Encouraging leadership and academic excellence among students of Ethiopian descent is the aim of a $40.4-million initiative launched by the Council for Higher Education in Israel.
The multiyear plan stemmed from Israel’s 2015 Government Policy for Advancing the Integration of Israel Citizens of Ethiopian Descent into Israeli Society.
The steering committee for Making Higher Education Accessible to Students of Ethiopian Descent outlined primary obstacles to integration of Ethiopian-descended students into the higher education system, including lack of pre-academic information, advisement and guidance; a low percentage of holders of matriculation certificates that meet the threshold set by universities; high dropout rates between the first and second years and lack of variety of areas of study.
The goal is to increase the number of students of Ethiopian descent enrolled in undergraduate programs from 1.45 percent to about 1.7 percent by 2022, a number commensurate with the percentage of people of Ethiopian descent in the general Israeli population.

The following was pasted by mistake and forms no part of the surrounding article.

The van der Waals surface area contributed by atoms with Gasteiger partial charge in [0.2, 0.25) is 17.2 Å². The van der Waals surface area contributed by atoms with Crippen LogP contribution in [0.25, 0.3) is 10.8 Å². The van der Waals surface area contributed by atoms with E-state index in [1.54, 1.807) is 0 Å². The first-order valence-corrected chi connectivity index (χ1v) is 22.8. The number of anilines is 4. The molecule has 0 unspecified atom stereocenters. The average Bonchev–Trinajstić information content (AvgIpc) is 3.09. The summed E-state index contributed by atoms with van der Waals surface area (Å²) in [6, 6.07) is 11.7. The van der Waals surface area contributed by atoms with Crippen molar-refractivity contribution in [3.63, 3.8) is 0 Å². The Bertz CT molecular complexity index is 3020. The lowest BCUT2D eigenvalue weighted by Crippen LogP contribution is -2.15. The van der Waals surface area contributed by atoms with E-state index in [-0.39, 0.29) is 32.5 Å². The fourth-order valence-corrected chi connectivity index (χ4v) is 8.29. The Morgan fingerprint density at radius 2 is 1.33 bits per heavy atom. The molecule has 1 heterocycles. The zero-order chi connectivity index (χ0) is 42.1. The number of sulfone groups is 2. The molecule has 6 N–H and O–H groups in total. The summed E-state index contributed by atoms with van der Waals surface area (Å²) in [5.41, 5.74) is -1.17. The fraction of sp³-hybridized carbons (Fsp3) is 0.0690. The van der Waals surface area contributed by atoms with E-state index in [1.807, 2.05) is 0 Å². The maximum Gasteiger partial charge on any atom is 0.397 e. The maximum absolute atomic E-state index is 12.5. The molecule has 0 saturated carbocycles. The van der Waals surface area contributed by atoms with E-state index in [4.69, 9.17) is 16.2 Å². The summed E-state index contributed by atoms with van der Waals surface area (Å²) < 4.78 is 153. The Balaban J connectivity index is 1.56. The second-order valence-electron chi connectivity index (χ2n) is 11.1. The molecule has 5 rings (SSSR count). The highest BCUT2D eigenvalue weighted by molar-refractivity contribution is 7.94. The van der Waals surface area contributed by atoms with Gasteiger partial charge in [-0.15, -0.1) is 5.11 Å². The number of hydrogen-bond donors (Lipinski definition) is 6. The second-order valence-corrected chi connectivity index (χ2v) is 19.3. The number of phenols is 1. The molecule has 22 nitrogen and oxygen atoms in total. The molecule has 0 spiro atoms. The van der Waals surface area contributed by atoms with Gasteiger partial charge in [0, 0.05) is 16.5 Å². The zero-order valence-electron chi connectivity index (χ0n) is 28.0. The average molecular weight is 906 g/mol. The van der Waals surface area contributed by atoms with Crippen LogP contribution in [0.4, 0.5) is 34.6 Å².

If achieved, the outcome will represent an increase of about 40 percent in the number of bachelor’s degree students, from 2,500 to approximately 3,500 within five years.
The new CHE plan, combined with previous decisions, forms a holistic program of broad support beginning at the pre-academic stage and continuing to bachelor’s and advanced degree studies, academic excellence scholarships for second-year master’s students and the hiring of senior academic staff.
“The planning and budgeting committee has defined making the higher education system accessible to unique populations a central goal in its work plan, with an emphasis on persons of Ethiopian descent, the ultra-Orthodox and Arabs,” said Dr. Yaffa Zilbershats, the committee chair and a professor. “It is our obligation to increase excellence in academia and research, but at the same time, we must open the doors to a higher education to all social groups and sectors and promote true equality, permitting every student in Israel to realize his or her talents, irrespective of his or her ethnicity or where they live.”